The Icahn School of Medicine at Mount Sinai is partnering with the Institute for Family Health to launch the first-ever genetic testing program in the primary care setting to identify genetic risk for kidney disease in patients with hypertension.

The program will be funded through a $3.7 million grant from the National Human Genome Research Institute of the National Institutes of Health. Primary-care providers will use patients’ genomic information at the point-of-care to individualize treatment, testing and monitoring with Mount Sinai’s Clinical Implementation of Personalized Medicine through Electronic Health Records and Genomic Program, or CLIPMERGE, a novel clinical-decision support engine for delivering guidelines with genetic variants of clinical significance to enhance treatment.

Recent research has shown that one in eight African Americans have two copies of a version of the APOL1 gene, putting them at four to five times greater risk for developing chronic kidney disease or end-stage kidney disease if they have hypertension, or high blood pressure.

“Many patients do not have their blood pressure adequately controlled,” said Erwin Bottinger, MD, Director of the Charles Bronfman Institute for Personalized Medicine at the Icahn School of Medicine at Mount Sinai, and one of two principal investigators of the grant. “We believe that with genomic information made available to doctors through a patient’s electronic health record, we will be able to achieve better and stricter control of blood pressure and targeted use of medications that inhibit the renin angiotensin system, which are recommended in hypertensive patients at risk for kidney disease. More comprehensive tracking will also help ensure that optimal tests will be performed to stop progression of kidney disease.”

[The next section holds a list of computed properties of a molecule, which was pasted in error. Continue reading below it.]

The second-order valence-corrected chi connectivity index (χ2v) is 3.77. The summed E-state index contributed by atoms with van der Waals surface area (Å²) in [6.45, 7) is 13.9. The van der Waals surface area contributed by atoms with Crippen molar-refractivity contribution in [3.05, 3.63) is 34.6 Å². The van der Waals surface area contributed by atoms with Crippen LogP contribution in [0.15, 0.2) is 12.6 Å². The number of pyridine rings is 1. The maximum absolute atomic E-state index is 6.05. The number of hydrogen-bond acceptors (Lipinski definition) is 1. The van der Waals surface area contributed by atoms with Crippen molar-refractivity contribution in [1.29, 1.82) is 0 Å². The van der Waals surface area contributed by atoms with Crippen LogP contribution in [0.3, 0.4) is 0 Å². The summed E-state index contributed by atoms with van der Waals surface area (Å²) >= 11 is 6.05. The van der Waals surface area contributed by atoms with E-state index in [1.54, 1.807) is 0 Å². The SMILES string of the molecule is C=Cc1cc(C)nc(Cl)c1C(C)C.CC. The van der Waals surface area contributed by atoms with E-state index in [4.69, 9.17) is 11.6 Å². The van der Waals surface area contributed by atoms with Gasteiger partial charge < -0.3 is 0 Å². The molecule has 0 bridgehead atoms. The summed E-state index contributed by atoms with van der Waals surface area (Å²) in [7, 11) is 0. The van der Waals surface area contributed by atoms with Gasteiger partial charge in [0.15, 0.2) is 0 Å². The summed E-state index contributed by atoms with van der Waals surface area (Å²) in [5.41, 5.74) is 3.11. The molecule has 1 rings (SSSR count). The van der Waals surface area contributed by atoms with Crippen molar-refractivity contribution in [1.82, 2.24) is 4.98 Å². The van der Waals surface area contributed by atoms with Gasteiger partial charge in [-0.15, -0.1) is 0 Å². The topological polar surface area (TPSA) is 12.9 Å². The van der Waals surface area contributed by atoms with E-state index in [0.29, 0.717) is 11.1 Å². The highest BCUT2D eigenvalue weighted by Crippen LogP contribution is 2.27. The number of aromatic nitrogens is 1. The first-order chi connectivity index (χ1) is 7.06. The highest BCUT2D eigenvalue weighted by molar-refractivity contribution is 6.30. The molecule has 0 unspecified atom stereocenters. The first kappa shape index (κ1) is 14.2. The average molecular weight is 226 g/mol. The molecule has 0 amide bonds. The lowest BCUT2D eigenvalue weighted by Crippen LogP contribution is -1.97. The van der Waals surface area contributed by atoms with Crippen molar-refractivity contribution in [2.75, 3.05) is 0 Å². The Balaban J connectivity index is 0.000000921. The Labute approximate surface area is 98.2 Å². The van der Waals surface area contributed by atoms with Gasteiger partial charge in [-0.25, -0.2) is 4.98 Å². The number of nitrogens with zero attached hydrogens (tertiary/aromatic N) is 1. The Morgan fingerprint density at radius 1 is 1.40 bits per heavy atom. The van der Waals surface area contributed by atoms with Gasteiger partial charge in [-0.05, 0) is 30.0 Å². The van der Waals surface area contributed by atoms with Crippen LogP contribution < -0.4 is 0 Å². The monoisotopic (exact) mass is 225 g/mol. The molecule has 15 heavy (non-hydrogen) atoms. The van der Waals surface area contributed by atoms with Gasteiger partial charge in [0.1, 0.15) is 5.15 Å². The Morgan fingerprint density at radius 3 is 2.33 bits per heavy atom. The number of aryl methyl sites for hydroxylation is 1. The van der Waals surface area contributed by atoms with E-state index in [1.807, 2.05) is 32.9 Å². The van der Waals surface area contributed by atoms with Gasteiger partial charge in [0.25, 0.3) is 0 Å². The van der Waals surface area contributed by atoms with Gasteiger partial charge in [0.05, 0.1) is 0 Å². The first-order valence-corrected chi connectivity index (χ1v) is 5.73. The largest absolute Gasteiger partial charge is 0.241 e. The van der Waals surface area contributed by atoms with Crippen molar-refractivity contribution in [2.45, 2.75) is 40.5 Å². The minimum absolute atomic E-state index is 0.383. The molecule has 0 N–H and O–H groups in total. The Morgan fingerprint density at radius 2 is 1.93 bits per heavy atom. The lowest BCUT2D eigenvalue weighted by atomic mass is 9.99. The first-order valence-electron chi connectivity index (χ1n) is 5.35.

A cluster-randomized controlled trial will be conducted at 12 primary care sites in New York, including practices at The Mount Sinai Medical Center and the Institute for Family Health, which operates an independent network of community health centers in Manhattan and the Bronx.